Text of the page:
The Taliban has condemned US President Donald Trump’s decision to suspend the ongoing talks with the group to end the 18-year war in Afghanistan as an “anti-peace” move.
“Now that US President Trump has announced the suspension of negotiations… this would not harm anyone else but the Americans themselves,” the group said in a statement on Sunday.
In a series of tweets on Saturday, Trump said he was calling off secret meetings scheduled for Sunday with Taliban representatives and Afghan PresidentAshraf Ghani at Camp David in Maryland, US.
Citing a Taliban attack in Kabul last week in which 12 people, including a US soldier, were killed as the reason, Trump also cancelled the US-Taliban negotiations ongoing in Qatar for nearly a year.
The Taliban said the cancellation of talks would “lead to more losses for the US”, “harm [its] credibility” and “show their anti-peace stance in [a] more clear way”.
“Our struggle for the past 18 years … will continue until the foreign occupation is finished and the Afghans are given a chance to live by their own choice,” said the statement.
The Taliban said the US negotiating team was “happy with the progress made so far” in Doha and the talks were held “in a good atmosphere”.
“We had fruitful discussions with the US negotiating team and the agreement was finalised,” said the statement.
“The American delegation was happy from the outcome of the talks until yesterday [Saturday]. Both sides were preparing for the announcement and the signing of the agreement.”
The Taliban said it had even set September 23 as the inaugural day of another round of inter-Afghan dialogue in the hope that a deal with the US would be reached before that date.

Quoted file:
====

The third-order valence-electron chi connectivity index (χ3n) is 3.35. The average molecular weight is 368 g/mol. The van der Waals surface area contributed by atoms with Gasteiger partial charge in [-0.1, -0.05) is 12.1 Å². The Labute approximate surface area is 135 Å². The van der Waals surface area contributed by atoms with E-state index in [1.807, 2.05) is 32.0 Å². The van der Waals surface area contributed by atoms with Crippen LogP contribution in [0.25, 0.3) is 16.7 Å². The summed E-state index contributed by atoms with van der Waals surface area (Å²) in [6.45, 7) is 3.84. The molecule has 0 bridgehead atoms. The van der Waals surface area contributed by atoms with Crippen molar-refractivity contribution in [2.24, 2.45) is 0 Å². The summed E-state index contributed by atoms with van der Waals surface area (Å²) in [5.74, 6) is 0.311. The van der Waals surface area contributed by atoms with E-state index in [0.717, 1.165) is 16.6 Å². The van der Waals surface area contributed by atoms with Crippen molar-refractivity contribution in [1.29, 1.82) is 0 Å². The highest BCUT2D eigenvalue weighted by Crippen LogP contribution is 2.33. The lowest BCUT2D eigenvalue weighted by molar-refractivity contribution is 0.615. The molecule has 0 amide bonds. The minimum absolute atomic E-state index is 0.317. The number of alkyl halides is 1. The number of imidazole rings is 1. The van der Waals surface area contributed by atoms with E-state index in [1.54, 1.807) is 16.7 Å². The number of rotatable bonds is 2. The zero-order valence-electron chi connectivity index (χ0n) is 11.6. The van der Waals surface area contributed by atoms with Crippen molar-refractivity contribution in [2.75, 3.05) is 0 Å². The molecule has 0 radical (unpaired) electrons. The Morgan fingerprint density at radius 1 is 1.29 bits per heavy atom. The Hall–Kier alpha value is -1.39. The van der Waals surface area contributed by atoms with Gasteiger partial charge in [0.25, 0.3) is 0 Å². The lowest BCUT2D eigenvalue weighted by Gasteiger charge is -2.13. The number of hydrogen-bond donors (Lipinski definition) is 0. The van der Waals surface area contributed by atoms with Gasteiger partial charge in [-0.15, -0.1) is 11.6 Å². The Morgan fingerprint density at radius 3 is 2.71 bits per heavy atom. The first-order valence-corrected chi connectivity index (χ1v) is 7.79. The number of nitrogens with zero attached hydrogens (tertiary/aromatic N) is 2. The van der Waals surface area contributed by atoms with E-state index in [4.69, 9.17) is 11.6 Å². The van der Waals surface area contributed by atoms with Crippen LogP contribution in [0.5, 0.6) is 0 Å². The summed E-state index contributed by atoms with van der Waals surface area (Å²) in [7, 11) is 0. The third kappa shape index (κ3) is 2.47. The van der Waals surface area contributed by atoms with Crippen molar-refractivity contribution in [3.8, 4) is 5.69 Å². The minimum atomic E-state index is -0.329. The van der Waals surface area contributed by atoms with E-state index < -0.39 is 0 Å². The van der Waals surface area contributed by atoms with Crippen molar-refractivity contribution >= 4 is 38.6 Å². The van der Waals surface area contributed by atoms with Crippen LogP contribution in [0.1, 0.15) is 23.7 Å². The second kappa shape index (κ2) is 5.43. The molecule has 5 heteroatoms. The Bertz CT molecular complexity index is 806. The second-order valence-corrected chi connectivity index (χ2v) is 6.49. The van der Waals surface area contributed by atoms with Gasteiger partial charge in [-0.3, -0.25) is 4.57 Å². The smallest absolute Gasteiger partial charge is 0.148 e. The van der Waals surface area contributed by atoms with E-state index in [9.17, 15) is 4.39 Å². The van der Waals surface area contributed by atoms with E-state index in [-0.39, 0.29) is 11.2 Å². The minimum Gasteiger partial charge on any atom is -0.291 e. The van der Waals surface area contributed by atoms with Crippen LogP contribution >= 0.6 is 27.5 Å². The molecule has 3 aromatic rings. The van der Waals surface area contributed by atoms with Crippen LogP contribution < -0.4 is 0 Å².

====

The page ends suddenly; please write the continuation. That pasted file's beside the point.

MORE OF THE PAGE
Unbeknownst to almost everyone, the major Taliban leaders and, separately, the President of Afghanistan, were going to secretly meet with me at Camp David on Sunday. They were coming to the United States tonight. Unfortunately, in order to build false leverage, they admitted to..
— Donald J. Trump (@realDonaldTrump) September 7, 2019
Following Trump’s announcement, the Afghan president’s office said that “real peace” would only be possible if the Taliban stopped launching attacks and held direct talks with the government.
The Taliban has long refused to engage with the Afghan government, calling it a “puppet regime” of the West with “no real power”.
‘Talks dead for now’
The US has also recalled its special envoy for Afghanistan, Zalmay Khalilzad, to Washington to determine the path forward, Secretary of State Mike Pompeo told a US network on Sunday.
Asked on “Fox News Sunday” whether the Afghan talks were dead, Pompeo said, “For the time being they are.”
Reporting from Washington, Al Jazeera’s Rob Reynolds said the cancellation of talks with the Taliban was “certainly startling for policymakers and politicians and pundits” in the US capital.
Reynolds, however, said the decision did not necessarily signal that the talks were dead.
“Its is worth recalling that President Trump both as a businessman and president has used this tactic many times in the past, that of walking away from negotiations in hopes of getting a better or stronger negotiating position.”
Reynolds said Trump was hoping that the Taliban would decide that it needed a peace deal more than the US.
“Trump’s use of the word ‘leverage’ in his tweets indicated that he is approaching these talks like a “business transaction,” he said.
Last week, US and Taliban negotiators struck a draft deal that could have led to a withdrawal of troops from America’s longest war.
There are currently 14,000 US forces as well as thousands of other NATO troops in Afghanistan, 18 years after its invasion by a US-led coalition following the September 11, 2001 attacks.